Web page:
'Sensitivity matters' Cervical cancer charity issues statement ahead of Jade Goody documentary
"We don’t want to isolate those who are already finding the concept of a test hard."
A cervical cancer charity has issued a statement ahead of the final episode of Channel 4's Jade Goody documentary.
Jade: The Reality Star Who Changed Britain has been detailing Jade's rise to fame following her time in the Big Brother house, and her tragic cervical cancer diagnosis that led to her eventual death.
Tonight's episode will focus on the star's diagnosis and her passing after she failed to attend a smear test having experienced pre-cancerous cells in the past.
Jo's Cervical Cancer Trust have urged viewers to be sensitive following the documentary.
Although the charity have always encouraged women to go for their smear tests, they also recognise that there are many reasons why some people fear getting checked.
Head of communications and public affairs Kate Sanger said that viewers must try to use the correct language when talking about cervical screenings.
"Jade’s story is very emotional and it can evoke many different reactions," she said.
"For those who have had a cervical cancer diagnosis, or have lost someone to the disease, it can bring back memories of a difficult time. For those who have been diagnosed recently, it can heighten anxiety or worry.
"One thing is very clear: cervical screening is not always easy. While many women will have a straightforward experience, there are lots of reasons which can make screening difficult for others."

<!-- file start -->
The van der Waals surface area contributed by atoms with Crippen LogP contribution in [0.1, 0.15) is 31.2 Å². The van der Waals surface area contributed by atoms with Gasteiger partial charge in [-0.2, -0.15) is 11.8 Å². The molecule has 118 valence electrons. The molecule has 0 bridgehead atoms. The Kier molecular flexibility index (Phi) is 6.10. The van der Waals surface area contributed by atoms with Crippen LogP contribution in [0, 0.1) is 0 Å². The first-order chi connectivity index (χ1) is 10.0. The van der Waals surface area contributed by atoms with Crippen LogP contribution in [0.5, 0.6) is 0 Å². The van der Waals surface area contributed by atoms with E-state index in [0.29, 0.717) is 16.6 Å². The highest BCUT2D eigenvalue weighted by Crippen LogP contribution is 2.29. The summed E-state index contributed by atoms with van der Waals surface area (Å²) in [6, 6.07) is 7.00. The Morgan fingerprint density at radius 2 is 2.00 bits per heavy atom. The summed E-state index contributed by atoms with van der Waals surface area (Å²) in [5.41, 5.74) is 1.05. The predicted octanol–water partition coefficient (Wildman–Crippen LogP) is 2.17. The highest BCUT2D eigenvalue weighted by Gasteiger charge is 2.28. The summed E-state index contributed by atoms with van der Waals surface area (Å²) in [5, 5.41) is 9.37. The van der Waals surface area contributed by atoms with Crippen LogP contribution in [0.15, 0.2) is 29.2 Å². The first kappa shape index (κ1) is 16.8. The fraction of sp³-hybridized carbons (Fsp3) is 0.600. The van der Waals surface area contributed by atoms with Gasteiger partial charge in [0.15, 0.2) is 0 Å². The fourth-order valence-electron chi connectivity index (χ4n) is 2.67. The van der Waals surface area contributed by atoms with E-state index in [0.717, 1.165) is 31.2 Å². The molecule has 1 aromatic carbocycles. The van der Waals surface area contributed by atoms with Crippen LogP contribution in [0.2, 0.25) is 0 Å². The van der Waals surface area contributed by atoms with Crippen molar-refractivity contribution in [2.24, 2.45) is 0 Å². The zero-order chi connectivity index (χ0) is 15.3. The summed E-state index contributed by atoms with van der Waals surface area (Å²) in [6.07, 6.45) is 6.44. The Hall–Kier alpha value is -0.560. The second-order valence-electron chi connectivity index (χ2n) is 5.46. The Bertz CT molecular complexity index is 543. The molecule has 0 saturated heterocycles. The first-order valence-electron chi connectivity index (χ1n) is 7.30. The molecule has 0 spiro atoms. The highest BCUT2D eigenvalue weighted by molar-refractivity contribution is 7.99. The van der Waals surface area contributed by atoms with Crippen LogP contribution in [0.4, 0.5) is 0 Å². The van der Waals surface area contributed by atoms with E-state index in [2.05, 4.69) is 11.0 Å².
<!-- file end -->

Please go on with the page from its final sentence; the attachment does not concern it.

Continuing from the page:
Sanger lists fear, experiences of sexual violence, and vaginismus as reasons why a woman may avoid going for a smear test.
She also said that many people simply feel embarrassed by the discussion and that it is important not to blame and shame women who are finding the decision difficult.
"Going for screening is a choice and no one is silly or stupid for having questions, concerns or fears, or struggling to book a test, so let’s be kind and mindful with our words, and make it clear that we are here to support each other," she said.
"We don’t want to isolate those who are already finding the concept of a test hard, however well-meaning the messages are."
The charity included a list of ways to approach discussing cervical screening, including not assuming how a person feels, listening to a person's anxieties, acknowledging that it's not always easy.
Jade: The Reality Star Who Changed Britain continues tonight at 9pm on Channel 4.